This is my father in law, Col (ret.) George D. Stephens of Durham, NC, in the Durham Herald-Sun:
DURHAM – When George Stephens graduated from Durham High School in 1939, he went in with some buddies on a Piper Cub J-3 airplane. He was working as a restaurant manager when his Selective Service letter came in the mail, telling him to report to the post office downtown in May 1941.
Stephens had been drafted into the Army. It was six months before the Japanese bombing of Pearl Harbor that brought the U.S. into World War II. The course of Stephens’ life changed. For the next seven years he was active duty, and another 31 years in the Army Reserve after that. He’s a retired colonel now.
Sunday is Veterans Day, and Stephens, who has lived in the same Durham home for 57 years, will don his Army dress green uniform for Sunday school and church at Bethany United Methodist Church. During his 38 years in the service, he went to 22 countries and 45 states.
The man who is “93 years young” grew up in East Durham. When he was drafted at age 21, it was supposed to be for one year.
“I came home four and a half years later. That was a long year,” Stephens said. A medical technician in the medic detachment of a signal battalion, he was stationed at Camp Forrest, Tenn., on Dec. 7, 1941. It was a Sunday around 1 p.m., and he had the radio on in the barracks when he heard that the Japanese bombed Pearl Harbor. He called out his second floor window to the guys below cleaning up cigarette butts. Then he put the radio in the window and turned the volume up for all to hear.
It was a terrible day, he said. The morning after Pearl Harbor, they were told at formation, “Well fellas, this is war.”
Eight days later, Stephens and his fellow soldiers were on a troop train to California. It broke down five times on the way, and he remembers chasing jack rabbits in Texas while they waited for repairs.
It was exciting because they knew they were in a war, he said, something they played as children.
“But we knew we had a job to do,” Stephens said. He spent Christmas 1941 in a camp right by the Pacific Ocean, guns pointed to the water because they were told a Japanese convoy was headed toward the west coast.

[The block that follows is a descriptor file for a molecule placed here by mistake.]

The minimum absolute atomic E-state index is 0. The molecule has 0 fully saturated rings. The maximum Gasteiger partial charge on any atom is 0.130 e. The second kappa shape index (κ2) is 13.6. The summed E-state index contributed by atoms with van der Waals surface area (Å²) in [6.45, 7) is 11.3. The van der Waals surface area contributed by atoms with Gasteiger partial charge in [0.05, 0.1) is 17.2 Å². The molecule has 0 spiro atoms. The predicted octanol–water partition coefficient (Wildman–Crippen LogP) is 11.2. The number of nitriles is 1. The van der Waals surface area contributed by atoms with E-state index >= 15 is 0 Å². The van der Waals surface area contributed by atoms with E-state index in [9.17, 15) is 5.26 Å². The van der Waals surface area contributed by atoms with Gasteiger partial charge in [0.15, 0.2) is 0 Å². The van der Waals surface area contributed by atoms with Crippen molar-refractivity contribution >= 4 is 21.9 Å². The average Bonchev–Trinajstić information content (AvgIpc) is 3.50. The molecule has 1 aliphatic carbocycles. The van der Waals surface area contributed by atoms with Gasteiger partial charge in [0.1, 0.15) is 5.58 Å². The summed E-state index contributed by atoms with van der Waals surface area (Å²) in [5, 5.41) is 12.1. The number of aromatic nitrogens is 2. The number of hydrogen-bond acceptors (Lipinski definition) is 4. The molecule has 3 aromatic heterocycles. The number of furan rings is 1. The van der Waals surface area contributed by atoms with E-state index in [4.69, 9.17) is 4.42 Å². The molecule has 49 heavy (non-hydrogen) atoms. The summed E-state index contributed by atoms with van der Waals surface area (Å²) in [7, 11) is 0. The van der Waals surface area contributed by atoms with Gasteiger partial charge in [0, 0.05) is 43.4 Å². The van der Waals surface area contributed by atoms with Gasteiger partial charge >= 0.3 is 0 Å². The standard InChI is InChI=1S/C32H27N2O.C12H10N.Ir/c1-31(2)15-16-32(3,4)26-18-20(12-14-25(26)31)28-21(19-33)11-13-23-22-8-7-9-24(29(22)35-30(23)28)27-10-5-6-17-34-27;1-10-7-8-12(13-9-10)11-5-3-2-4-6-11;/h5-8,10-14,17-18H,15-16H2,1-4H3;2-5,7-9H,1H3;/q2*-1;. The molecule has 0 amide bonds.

In September 1942, Stephens boarded the USS Mount Vernon to Australia with 10,500 troops on board, plus casualties from Guadalcanal they picked up on the way. When the ship arrived, they prepared to invade New Guinea.
Stephens served out the war in the Pacific Theater, primarily in New Guinea and the Philippines. His medical detachment was connected to the 58th Signal Battalion of the 3rd Army. He became a staff sergeant in 1943 and later received a battlefield commission to second lieutenant.
Stephens doesn’t talk a lot about the specifics of what he saw and did on the battlefield. This fall at a veterans’ recognition luncheon where he was the longest-serving veteran in the room, he said he’d seen more dead bodies than a funeral director.
Stephens was there for the January 1945 invasion of Luzon, the Philippines. The medical detachment took care of shrapnel and bullet wounds on site during a battle, Stephens said. Patients were transported by litter, which is a battlefield stretcher. Stephens said a Jeep could be refitted to take 12 litter patients on the hood, side and top of the vehicle.
After the war, Stephens settled back into life in Durham and married Claudia Boone, who grew up the next street over. Their mothers suggested going to church together one night, and George and Claudia walked back together.
“I held her hand, and of course that started it,” Stephens said. They had three children. Claudia Stephens passed away 10 years ago. Their children were the main reason George Stephens stayed in the Reserve until 1979.
“The pay, primarily. I had three young children and wanted to send them to college. Patriotism, too,” Stephens said. He encourages education, and one of his children is a teacher in Durham. His civilian career was in sales at a trucking company.
“I learned discipline in the Army. Someone’s got to be ahead of you, you gotta have a boss and his boss or her boss. There’s got to be a chain of command,” he said.
What Stephens didn’t like, he said, was “that saluting business.”
“I had an unusual situation, being a private, corporal and staff sergeant all in the same outfit,” he said. Stephens didn’t think he needed to be saluted by men he’d known since basic training. He’d rather get along with people than pull rank, he said.
Stephens said you can’t tell who veterans are, so he wears his uniform to church for Veterans Day.
“I’m proud of the uniform,” he said. “You’d be surprised how many people stop and thank you for your service.”
Read more: The Herald-Sun
In 2008, my wife, daughter and I took George to the World War II Memorial in Washington, D.C. I posted about that at the time. Here is a video of George narrating his overseas service areas at the campaign pool of the Pacific Campaign side of the memorial. Of the 20 campaign locations engraved into the stones, George fought or served at 10 of them. The ambient noise at the memorial is very high from all the waterworks, so you'll have to listen closely to hear George's voice.
Update: My father, Thurman Sensing during WW2 - he was a Seabee who served aboard the battleship USS Texas and USS Bougainville, an escort carrier, both also in the Pacific.
My eldest served in Iraq in the Marine Corps:
And just in September I commissioned my second son into the Air Force Reserve while he attends medical school en route to becoming an Air Force medical officer.